Thirty years after Westray disaster, families say justice still rare in worker deaths

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NEW GLASGOW, N.S. — Family members who lost loved ones in the Westray coal mining disaster will mark the 30th anniversary today in a ceremony at a memorial park in New Glasgow, N.S., not far from the mine.

Genesta Halloran-Peters, who will give an address at the gathering, says the loss of her husband John Halloran had a huge impact on the direction of her life and the lives of her two children, with his absence felt "on every special occasion."

Halloran was one of 26 miners who died on May 9, 1992 when a methane and coal-dust explosion ripped through the shafts in Plymouth, N.S., with 11 bodies never recovered.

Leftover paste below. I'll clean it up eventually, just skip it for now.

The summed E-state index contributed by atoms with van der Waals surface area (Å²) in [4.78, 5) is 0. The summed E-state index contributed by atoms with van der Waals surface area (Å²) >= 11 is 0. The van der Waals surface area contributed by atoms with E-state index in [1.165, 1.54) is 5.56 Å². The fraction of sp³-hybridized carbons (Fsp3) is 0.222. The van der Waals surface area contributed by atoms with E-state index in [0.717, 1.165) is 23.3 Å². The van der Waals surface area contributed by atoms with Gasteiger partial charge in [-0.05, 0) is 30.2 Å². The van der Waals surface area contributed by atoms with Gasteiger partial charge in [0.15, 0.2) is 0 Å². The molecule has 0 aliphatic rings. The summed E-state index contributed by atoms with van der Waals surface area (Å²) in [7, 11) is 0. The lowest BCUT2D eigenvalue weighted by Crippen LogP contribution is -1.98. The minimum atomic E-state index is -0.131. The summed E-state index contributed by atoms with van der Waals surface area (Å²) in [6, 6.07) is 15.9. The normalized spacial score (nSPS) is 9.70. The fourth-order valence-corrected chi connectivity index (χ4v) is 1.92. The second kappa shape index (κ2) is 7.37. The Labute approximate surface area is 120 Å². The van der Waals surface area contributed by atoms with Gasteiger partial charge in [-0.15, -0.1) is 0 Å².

Halloran-Peters said in an interview Friday the fact nobody was ever convicted for the safety deficiencies documented in a public inquiry has made the loss more painful for relatives.

Debbie Martin, the sister-in-law of miner Glenn Martin, says a Criminal Code amendment referred to as the Westray law should be applied more often in worker deaths, and further training of police officers on how to investigate and provide evidence for potential prosecutions is required.

The United Steelworkers recently published a legal brief that indicated that since the law — which requires prosecutors to prove "wanton and reckless disregard" for worker safety — came into effect in 2004, there have only been nine convictions or guilty pleas across the country, and no convictions in Nova Scotia.

This report by The Canadian Press was first published May 9, 2022.

The Canadian Press

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